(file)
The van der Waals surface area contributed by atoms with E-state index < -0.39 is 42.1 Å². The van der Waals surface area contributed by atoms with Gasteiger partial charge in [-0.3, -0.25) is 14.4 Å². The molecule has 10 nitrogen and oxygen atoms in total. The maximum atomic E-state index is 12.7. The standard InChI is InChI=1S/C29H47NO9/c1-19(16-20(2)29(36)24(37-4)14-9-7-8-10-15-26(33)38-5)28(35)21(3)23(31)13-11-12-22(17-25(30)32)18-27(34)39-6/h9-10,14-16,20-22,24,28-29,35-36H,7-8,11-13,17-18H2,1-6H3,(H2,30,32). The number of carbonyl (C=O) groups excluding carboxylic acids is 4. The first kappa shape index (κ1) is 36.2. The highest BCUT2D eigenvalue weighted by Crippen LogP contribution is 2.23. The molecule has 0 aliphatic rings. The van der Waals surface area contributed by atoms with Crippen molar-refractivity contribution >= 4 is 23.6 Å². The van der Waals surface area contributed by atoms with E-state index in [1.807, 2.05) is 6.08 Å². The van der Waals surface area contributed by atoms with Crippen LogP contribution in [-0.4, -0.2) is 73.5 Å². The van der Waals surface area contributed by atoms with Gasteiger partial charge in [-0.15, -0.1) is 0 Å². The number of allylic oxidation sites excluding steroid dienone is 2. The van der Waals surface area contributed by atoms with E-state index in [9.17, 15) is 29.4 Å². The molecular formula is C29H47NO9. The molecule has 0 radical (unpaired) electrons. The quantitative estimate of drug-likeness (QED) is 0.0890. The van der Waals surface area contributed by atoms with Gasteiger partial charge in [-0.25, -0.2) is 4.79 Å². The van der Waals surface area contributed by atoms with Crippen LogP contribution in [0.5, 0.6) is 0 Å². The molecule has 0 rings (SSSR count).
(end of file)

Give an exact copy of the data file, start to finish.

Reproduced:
The van der Waals surface area contributed by atoms with E-state index < -0.39 is 42.1 Å². The van der Waals surface area contributed by atoms with Gasteiger partial charge in [-0.3, -0.25) is 14.4 Å². The molecule has 10 nitrogen and oxygen atoms in total. The maximum atomic E-state index is 12.7. The standard InChI is InChI=1S/C29H47NO9/c1-19(16-20(2)29(36)24(37-4)14-9-7-8-10-15-26(33)38-5)28(35)21(3)23(31)13-11-12-22(17-25(30)32)18-27(34)39-6/h9-10,14-16,20-22,24,28-29,35-36H,7-8,11-13,17-18H2,1-6H3,(H2,30,32). The number of carbonyl (C=O) groups excluding carboxylic acids is 4. The first kappa shape index (κ1) is 36.2. The highest BCUT2D eigenvalue weighted by Crippen LogP contribution is 2.23. The molecule has 0 aliphatic rings. The van der Waals surface area contributed by atoms with Crippen molar-refractivity contribution >= 4 is 23.6 Å². The van der Waals surface area contributed by atoms with E-state index in [1.807, 2.05) is 6.08 Å². The van der Waals surface area contributed by atoms with Crippen LogP contribution in [-0.4, -0.2) is 73.5 Å². The van der Waals surface area contributed by atoms with Gasteiger partial charge in [-0.15, -0.1) is 0 Å². The number of allylic oxidation sites excluding steroid dienone is 2. The van der Waals surface area contributed by atoms with E-state index in [9.17, 15) is 29.4 Å². The molecular formula is C29H47NO9. The molecule has 0 radical (unpaired) electrons. The quantitative estimate of drug-likeness (QED) is 0.0890. The van der Waals surface area contributed by atoms with Gasteiger partial charge in [-0.25, -0.2) is 4.79 Å². The van der Waals surface area contributed by atoms with Crippen LogP contribution in [0.5, 0.6) is 0 Å². The molecule has 0 rings (SSSR count).